Recently, I sent a painting to my son who is in college in another state.    Since he lives in an apartment, I did not trust it to make it to his door, and if it did, I did not trust it to stay there on a college campus!!  So I sent it to my other son who lives close by. As luck would have it, the package went missing!  I felt my heart drop.  I even cried at the thought of never seeing it again!  "What's that about?" I thought.  I guess I never realized how attached I am to some of my work.  They are a little like children in a way.  We conceive an idea, give birth to it and then painstakingly bring it to completion.  There is one way they are different--I have a whole lot of them!  And, some I don't like nearly as much as others!  But I know you understand what I'm getting at.  Some of my paintings are very important to me.

I've posted this painting before.  This painting is a plein air watercolor I did in Glacier National Park just outside the hotel where my son worked that summer.  We went to see him for a few days and had an great time.  I am such a lover of nature and Glacier is, well, I cant describe its beauty!  I got up early one morning to paint while the guy's went fishing.  It was sunrise and the lake was glass, the air still and the view was breathtaking.  Fish jumped, wild life went about their business as tho I was not there.  It was so peaceful and the painting practically painted itself.  I was really pleased and my son told me how much he liked it.  That Christmas, I gave that painting to him. 

So with that history, you can understand why the painting was so important to me.  And why I was so upset when I thought it was lost forever.  As luck would have it, this story has a happy ending!  We are still not sure what happened, or why it went missing for a few days when everyone said it had been delivered, but it did eventually reach its destination and my son now has possession of the painting!! (sigh of relief)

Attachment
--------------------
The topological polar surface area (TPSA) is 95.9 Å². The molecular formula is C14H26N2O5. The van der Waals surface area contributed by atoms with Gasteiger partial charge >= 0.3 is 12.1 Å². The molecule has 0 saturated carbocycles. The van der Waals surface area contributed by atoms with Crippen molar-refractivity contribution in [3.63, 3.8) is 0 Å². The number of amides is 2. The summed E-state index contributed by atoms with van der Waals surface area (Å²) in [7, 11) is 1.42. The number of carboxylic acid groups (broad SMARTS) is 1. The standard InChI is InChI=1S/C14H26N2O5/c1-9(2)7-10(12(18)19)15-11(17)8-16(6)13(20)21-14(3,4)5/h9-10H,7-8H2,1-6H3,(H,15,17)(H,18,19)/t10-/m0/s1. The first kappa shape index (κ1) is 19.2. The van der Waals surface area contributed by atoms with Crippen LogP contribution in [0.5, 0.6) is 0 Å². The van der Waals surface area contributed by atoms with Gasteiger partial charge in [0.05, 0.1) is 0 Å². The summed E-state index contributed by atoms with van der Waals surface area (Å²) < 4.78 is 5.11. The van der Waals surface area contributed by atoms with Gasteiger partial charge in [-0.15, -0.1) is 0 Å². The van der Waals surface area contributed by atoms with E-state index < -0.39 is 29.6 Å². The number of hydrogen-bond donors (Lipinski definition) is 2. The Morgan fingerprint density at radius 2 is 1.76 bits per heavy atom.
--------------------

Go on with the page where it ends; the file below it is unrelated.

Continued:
Not every painting I do has this kind of importance, value or sentiment.  That's one of the reasons I like plein air painting.  You are really recording an experience, not just painting a scene.  Some paintings don't work, but I have a memory of the place I will never forget just because I spent that time there.  If you think about it we engage almost every sense when we plein air paint.  We smell, hear, touch, see and sometimes taste the scene we are painting.  We spend time recording what we see, but we remember much more.  It is an experience.  You don't get that in the studio.   

Almost losing the painting made me realize I really love every part (well, maybe not the wind or bugs) of painting plein air!  Being in nature and drinking in the scene with all my senses, sometimes I even paint a painting that has great value to me.  I may not have the flexibility to travel to far flung places to paint right now, but I can still have that experience close to home.  Sometimes a little painting done in the back yard is as refreshing as one of a grand expanse away from home.  And the apple orchard is blooming up the street too... :) 

Thursday, April 24, 2014

Taking the Time and Having a Plan

Drawing is the honesty of the art. There is no possibility of cheating. It is either good or bad.

It always comes back to drawing and the human form.  If you ask me what interests me most, what captures my imagination and moves me to capture it, it would be the figure and the portrait.  The more I work at it, the more I appreciate the intricacies and wonders we humans are. Living, breathing, moving or still--I am always amazed!  Young, old, every race, either sex, I am fascinated at how we are all the same and so very different.